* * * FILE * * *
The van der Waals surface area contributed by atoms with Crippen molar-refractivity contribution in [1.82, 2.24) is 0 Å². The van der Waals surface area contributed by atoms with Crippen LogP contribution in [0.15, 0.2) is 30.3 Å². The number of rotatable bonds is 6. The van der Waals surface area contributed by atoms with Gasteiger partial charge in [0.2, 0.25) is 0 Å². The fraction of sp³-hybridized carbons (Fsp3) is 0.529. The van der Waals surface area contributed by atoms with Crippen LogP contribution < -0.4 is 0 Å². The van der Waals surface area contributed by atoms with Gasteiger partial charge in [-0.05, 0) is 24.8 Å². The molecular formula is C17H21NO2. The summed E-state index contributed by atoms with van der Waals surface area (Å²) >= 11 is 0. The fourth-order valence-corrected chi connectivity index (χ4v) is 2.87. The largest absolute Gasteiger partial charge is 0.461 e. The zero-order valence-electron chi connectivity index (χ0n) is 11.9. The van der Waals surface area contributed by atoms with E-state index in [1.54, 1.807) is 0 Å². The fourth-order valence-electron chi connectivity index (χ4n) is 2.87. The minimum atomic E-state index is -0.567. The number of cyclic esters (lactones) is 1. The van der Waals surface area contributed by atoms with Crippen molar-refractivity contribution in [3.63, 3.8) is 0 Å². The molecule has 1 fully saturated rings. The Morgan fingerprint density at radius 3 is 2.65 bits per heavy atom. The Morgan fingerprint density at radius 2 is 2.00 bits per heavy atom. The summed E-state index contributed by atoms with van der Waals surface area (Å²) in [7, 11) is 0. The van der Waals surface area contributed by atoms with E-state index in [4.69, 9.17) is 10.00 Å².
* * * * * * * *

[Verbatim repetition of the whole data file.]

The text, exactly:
The van der Waals surface area contributed by atoms with Crippen molar-refractivity contribution in [1.82, 2.24) is 0 Å². The van der Waals surface area contributed by atoms with Crippen LogP contribution in [0.15, 0.2) is 30.3 Å². The number of rotatable bonds is 6. The van der Waals surface area contributed by atoms with Gasteiger partial charge in [0.2, 0.25) is 0 Å². The fraction of sp³-hybridized carbons (Fsp3) is 0.529. The van der Waals surface area contributed by atoms with Crippen LogP contribution < -0.4 is 0 Å². The van der Waals surface area contributed by atoms with Gasteiger partial charge in [-0.05, 0) is 24.8 Å². The molecular formula is C17H21NO2. The summed E-state index contributed by atoms with van der Waals surface area (Å²) >= 11 is 0. The fourth-order valence-corrected chi connectivity index (χ4v) is 2.87. The largest absolute Gasteiger partial charge is 0.461 e. The zero-order valence-electron chi connectivity index (χ0n) is 11.9. The van der Waals surface area contributed by atoms with E-state index in [1.54, 1.807) is 0 Å². The fourth-order valence-electron chi connectivity index (χ4n) is 2.87. The minimum atomic E-state index is -0.567. The number of cyclic esters (lactones) is 1. The van der Waals surface area contributed by atoms with Crippen molar-refractivity contribution in [3.63, 3.8) is 0 Å². The molecule has 1 fully saturated rings. The Morgan fingerprint density at radius 3 is 2.65 bits per heavy atom. The Morgan fingerprint density at radius 2 is 2.00 bits per heavy atom. The summed E-state index contributed by atoms with van der Waals surface area (Å²) in [7, 11) is 0. The van der Waals surface area contributed by atoms with E-state index in [4.69, 9.17) is 10.00 Å².